Thursday, January 10, 2013

Lit: a book

This week I powered through a little book called Lita short survey of how to read more, especially Christian works, written by Tony Reinke. There were a few quotes, anecdotes and tips worth passing along. For instance, why is it that people seem to find a hard time to read the good stuff? Check out this stat:
In 1964, Robert Lee calculated the leisure time available to Americans... "it is a striking fact to note that the working man of a century ago spent some seventy hours per week on the job and lived about forty years. Today he spends some forty hours per week at work and can expect to live about seventy years. This adds something like twenty-two more years of leisure to his life, about 1,500 free hours each year, and a total of some 33,000 additional free hours that the man born today has to enjoy!" (p. 131-132)

It always amazed me, when working with college students, that some would say they couldn't find time to read the Bible. During college? Please. These same folks EASILY carved out two or three hours during finals week to "wind down" with a movie. But 15 minutes for Bible reading could not be found? It came down to priorities, as the following stat reveals:
"Nothing squanders time more than pursuing things without a purpose. Given that the average American adult (18-34) invests only 10 minutes each day reading, yet watches 116 minutes of television, I think many of us have time that we can spend differently." (p134)
As a follow up to this stat, he offers a helpful formula for squeezing in an hour of reading a day: 15 minutes in the morning, 15 at lunch, and 30 in the evening. He also gives the summary bullet list on how to make reading a higher priority:

  • Expect resistance from your heart (i.e. when it's time to do something of value, your heart will tug toward something meaningless, especially if you are tired).
  • Make time to read, not excuses for why you don't read. We all have good excuses.
  • Cultivate a hunger for books by reading (and rereading) great books (Stay with the rich stuff because just like with broccoli, you can develop a taste for something new over time).
  • Set your reading priorities, and let them drive your book selections.
  • Stop doing something else in order to make time to read.
  • Try reading three (or more) books at a time and take advantage of your environments (p 136) - a great tip that has helped me so many times to stay motivated on a difficult book. When you read more books... you read more books. Hmmm....

As far as distractions go, the Internet gets a bad wrap today, for making us stupid. But the Internet wasn't the first medium to face such criticism. Ironically, the cutting edge technology of books was slammed by one of the greatest, Mr. Socrates himself:
"If men learn this [i.e. how to read and write], it will implant forgetfulneess in their souls; they will cease to exercise memory because they will rely on that which is written, calling things to remembrance no longer from within theselves, but by means of external marks; what you have discovered is a recipe not for memory, but for reminder." (139-140)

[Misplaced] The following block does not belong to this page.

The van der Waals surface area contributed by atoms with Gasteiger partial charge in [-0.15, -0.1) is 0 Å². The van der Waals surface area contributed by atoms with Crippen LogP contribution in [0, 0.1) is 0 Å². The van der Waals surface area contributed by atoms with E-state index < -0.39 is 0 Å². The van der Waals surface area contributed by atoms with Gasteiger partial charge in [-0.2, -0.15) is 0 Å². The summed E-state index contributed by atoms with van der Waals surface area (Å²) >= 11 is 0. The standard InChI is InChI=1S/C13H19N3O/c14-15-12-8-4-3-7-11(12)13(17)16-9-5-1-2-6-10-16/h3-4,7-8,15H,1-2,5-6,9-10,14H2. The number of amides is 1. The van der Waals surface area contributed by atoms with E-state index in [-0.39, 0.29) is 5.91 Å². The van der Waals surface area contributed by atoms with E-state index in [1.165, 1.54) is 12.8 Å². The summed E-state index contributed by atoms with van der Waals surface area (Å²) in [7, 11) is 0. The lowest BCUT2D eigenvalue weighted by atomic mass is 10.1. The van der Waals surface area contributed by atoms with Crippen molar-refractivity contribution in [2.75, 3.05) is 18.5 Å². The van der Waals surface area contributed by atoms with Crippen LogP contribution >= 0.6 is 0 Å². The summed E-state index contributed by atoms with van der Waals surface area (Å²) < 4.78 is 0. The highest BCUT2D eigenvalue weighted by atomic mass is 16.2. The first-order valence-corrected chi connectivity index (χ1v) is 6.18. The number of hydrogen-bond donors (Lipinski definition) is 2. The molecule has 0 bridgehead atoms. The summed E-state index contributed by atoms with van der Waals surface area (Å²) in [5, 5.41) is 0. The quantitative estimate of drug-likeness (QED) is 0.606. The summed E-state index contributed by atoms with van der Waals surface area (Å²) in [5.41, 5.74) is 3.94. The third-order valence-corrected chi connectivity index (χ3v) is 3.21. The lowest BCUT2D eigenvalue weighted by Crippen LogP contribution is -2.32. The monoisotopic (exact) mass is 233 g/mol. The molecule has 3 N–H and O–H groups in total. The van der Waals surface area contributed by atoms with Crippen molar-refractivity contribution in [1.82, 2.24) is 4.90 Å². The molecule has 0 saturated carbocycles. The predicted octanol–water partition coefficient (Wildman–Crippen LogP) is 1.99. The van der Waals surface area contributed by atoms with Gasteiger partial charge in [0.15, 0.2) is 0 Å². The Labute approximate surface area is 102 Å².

[Reineke states] "I'm not sure if Socrates was aware of the tremendours benefits of books - including preserving his own words about books (ironic). But it was clear that Socrates saw the dawn of books as the dusk of human memory." (140)
Of course what Socrates says seems absurd, but think of it this way: how has your ability to spell survived since the advent of spell check? Shoot, I used to know the phone number of all my friends. Now? I'd be lost without my phone. I even remembered every locker combination I had (school, personal locks, everything) through college. No longer. Some would say it's age.... but I'm so young!

All of this certainly says something about our ability to concentrate this day and age. When it comes to concentrating on reading, it seems to me that one of the biggest challenges one faces today is that of distractions.
Christian Philosopher Douglas Groothuis writes: "The compulsive search for diversion is often an attempt to escape the wretchedness of life. We have great difficulty being quiet in our rooms, when the television or computer screen offers a riot of possible stimulation. Postmodern people are perpetually restless; they frequently seek solace in diversion instead of satisfaction in truth. As Pascal said, "our nature consists in movement; absolute rest is death.' The postmodern condition is one of over saturation and over-stimulation, and this caters to our propensity to divert ourselves from pursuing higher realities.'" (141)
But until you remove distractions, it's nearly impossible to focus on something of depth. That's why I gave up my cell phone completely for about six months in 2011. Man, that was a rich experience that I might write about sometime this year.

Lastly, one of his more encouraging tips is to try reading with a group of friends. Discussing theology give accountability and true camradarie and helps motivate you to work through some more challenging works, like some of the Puritans, or Calvin, or even some soul edifying church history works.


Justin Bertram said...

Nice post, John. I always need inspiration to live with purpose and energy.

Dan said...

Glad to see he includes a chapter on fiction--there's a quality to life that fiction brings which non-fiction is just not able to provide. It creates space to think, it runs worldviews through their paces, it tests the reader and the world, it creates better thinkers.

Read a lot and read widely!

John C. Majors said...

Couldn't agree more. That's why I wrote a long post on the value of reading fiction back in June 2012. Check it out.